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Papelbon building up stamina

Papelbon building up stamina

FORT MYERS, Fla. -- While his pitching line may not look Jonathan Papelbon-like, the right-hander was pleased with his first Grapefruit League start on Saturday afternoon.

"I felt really, really, really good today," said Papelbon, who was charged with the loss in Cincinnati's 2-1 victory at City of Palms Park.

Papelbon went 3 2/3 innings, allowing two runs on five hits, one walk, five strikeouts and one hit batter.

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"My body felt outstanding. My arm felt outstanding. Everything physically felt really good today, and that's a big, big plus for me," he said. "[I'm] getting my body into that stamina that I need to and get everything just built up to becoming a guy that can go seven, eight innings. So it was huge for me to feel the way I felt and how good I felt."

In his first two Spring Training appearances, Papelbon (0-1, 2.08 ERA) followed starter Tim Wakefield to the mound, building up his innings and pitch count as he prepares to transition from closer to starter.

Before the game, Sox manager Terry Francona said Papelbon would go four innings and about 65 pitches. Papelbon threw 72 pitches (42 for strikes), allowing Francona to bring Joel Pineiro in, as planned, in the middle of an inning.

"[Papelbon looked] pretty strong," Francona said. "I actually thought today at the end of the game [he had] one of the best fastballs he threw. I think he agrees. The umpire actually stopped me and said the same thing. [Pitching coach] John Farrell and I were discussing that in the last inning. It seemed like he got into a little bit of a groove with a different catcher for probably the first time. I thought he was trying to pick a little bit early. But I thought he was fine, looks healthy, looks strong, and I thought he got stronger, which is good."

Papelbon admitted to being selective early, working with his two-seam fastball as he relearns the starter's role, and taking advantage of facing a team he won't see in the regular season to work on pitches and situations.

"I was definitely working on my two-seam a lot today," he said. "I think with a ballclub like Cincinnati -- we don't play as much -- is a perfect opportunity to do that. I just felt like I was trying to nitpick with it a little bit too much instead of just pounding the strike zone and getting ahead of hitters."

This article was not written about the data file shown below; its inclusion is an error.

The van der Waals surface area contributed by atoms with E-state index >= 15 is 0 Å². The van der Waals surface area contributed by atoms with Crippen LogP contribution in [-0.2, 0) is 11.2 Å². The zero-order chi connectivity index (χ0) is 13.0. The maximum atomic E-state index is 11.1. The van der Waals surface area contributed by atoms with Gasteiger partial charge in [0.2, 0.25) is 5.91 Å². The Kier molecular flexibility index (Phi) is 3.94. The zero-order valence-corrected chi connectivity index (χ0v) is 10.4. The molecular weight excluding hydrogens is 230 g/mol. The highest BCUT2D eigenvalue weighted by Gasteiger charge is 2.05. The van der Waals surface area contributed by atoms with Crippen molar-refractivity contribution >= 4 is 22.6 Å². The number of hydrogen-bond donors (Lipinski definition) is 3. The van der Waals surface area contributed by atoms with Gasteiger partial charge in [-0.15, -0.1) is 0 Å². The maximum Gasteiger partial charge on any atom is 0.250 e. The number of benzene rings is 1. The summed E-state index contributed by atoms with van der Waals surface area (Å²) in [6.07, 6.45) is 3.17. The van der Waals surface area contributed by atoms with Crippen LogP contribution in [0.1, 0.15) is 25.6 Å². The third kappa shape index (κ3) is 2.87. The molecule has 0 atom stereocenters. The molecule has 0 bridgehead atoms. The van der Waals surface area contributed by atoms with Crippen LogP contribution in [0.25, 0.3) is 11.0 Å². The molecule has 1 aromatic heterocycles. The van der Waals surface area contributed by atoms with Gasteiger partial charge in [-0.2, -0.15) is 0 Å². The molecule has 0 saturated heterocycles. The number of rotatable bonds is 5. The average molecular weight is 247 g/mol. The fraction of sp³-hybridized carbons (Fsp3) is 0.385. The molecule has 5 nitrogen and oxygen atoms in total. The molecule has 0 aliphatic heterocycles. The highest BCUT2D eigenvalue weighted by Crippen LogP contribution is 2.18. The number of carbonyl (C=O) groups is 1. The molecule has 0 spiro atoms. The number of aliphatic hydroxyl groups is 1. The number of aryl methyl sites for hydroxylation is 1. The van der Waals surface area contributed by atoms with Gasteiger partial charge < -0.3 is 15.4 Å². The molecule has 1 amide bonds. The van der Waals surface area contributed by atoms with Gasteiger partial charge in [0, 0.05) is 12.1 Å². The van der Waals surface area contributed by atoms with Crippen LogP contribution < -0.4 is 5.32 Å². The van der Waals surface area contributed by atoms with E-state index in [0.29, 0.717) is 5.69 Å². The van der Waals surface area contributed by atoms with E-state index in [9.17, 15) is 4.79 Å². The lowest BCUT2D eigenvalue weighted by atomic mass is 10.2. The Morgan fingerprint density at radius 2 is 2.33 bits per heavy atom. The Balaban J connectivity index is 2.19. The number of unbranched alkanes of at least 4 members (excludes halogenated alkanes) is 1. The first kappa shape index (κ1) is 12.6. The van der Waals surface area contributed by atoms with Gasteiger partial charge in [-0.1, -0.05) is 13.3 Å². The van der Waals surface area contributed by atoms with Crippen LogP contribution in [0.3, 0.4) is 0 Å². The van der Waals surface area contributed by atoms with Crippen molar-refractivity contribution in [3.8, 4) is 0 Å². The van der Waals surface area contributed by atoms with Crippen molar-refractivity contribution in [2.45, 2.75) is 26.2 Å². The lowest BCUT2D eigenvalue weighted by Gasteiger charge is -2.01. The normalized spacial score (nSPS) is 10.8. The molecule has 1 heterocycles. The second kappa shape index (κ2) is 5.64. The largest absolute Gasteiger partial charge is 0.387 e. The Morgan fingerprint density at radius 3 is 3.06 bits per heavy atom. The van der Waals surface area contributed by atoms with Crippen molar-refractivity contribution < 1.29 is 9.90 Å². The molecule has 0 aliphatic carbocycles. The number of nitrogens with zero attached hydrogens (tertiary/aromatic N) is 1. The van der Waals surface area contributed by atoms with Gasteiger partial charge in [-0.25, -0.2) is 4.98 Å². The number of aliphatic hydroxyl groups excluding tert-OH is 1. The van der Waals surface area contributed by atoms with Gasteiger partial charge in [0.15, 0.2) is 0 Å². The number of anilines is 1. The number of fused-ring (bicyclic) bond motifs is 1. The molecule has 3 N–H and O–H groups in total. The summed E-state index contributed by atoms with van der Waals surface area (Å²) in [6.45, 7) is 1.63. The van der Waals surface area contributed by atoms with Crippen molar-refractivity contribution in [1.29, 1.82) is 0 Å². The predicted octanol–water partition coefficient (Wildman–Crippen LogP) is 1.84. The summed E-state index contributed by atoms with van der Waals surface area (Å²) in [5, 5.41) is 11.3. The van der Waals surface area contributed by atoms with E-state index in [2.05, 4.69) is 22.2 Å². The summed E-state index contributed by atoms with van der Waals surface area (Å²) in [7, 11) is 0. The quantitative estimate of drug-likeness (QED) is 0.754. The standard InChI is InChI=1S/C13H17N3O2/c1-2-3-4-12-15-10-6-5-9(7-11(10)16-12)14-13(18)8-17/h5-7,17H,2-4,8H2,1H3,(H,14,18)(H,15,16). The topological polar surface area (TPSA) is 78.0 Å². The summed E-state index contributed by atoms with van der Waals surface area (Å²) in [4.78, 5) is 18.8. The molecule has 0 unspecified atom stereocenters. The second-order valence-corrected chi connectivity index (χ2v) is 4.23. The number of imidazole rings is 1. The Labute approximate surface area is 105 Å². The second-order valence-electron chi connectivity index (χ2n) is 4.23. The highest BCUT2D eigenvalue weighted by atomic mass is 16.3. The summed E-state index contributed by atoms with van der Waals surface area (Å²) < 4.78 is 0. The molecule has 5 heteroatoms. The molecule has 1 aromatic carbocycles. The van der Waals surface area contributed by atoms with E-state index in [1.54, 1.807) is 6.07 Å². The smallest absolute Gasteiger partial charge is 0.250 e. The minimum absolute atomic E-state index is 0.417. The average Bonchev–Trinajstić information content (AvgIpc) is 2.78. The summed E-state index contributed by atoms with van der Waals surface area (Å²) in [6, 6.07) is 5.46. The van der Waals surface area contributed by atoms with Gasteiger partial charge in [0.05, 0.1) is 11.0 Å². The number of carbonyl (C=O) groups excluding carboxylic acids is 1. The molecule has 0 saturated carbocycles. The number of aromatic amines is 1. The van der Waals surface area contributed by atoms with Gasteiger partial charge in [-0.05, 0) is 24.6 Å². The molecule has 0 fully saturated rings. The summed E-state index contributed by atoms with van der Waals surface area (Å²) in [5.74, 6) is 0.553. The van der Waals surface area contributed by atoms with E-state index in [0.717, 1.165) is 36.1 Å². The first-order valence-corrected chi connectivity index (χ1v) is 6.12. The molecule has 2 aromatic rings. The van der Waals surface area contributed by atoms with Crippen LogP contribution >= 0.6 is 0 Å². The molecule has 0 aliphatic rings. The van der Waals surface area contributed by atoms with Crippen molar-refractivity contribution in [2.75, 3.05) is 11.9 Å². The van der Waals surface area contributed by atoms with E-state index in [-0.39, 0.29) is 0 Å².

Of the 17 batters Papelbon faced, he fell behind in the count to at least seven, before striking out his last batter, Juan Castro, swinging on a 1-2 fastball.

"For me, it's going to be important to get that game started off on a good foot those first couple innings, and establish the strike zone and pounding the strike zone," Papelbon said. "But that's a learning experience for me. Now that I know that, I can expect that the next start."

Francona is not concerned about Papelbon, who last started a Major League game on Aug. 21, 2005, a 5-2 win over the Angels, as he makes the transition back to being a starter.

"I think pitchers, as long as they know how to get outs, I think they're OK," said Francona. "He's done this a lot. He's relieved and started. He's OK. Good pitchers, they can just pitch. I thought he threw some good breaking balls today, too, probably one of the better ones we've seen all spring."

Papelbon was able to work in all his pitches Saturday, something he did not have to do last year, when he relied primarily on his four-seam fastball and splitter as a closer.

"The fact that I threw my curveball for strikes, threw my slider for strikes and threw my slider for out pitches [was another big positive out of my outing today]," he said. "My split felt really good today as well. The only thing that I really am not pleased about is that I didn't really pound the zone and get ahead of guys. I felt like I could have done that a lot better."

Papelbon said he found himself falling into a familiar role at times during the game, as the closer persona in him emerged.

"When I started falling behind hitters and I started getting a couple guys on with no outs and walked a guy and they were getting on, it was like I had to go back to that closer mode in my mind and say, 'All right, I got men on. I got to get some strikeouts and then maybe a ground-ball double play,'" he said. "It was real weird for me, because my whole mind-set changed. ... I think that's going to work to my advantage, because I did come into a lot of situations [last season] with guys on and nobody out, and I was able to make my adjustments and get out of them. So I'm going to use a little bit of that closer mentality when I need to, but at the same time go about my business as a starter and try and get the ballgame under way and get my team back in the dugout."

With Wakefield, who pitched in a Minor League game Saturday, and Papelbon on the same starting schedule, Francona is not sure yet when Papelbon will start next. The team's only scheduled off-day of the spring is Monday, which will likely factor into the decision.

Maureen Mullen is a contributor to MLB.com. This story was not subject to the approval of Major League Baseball or its clubs.

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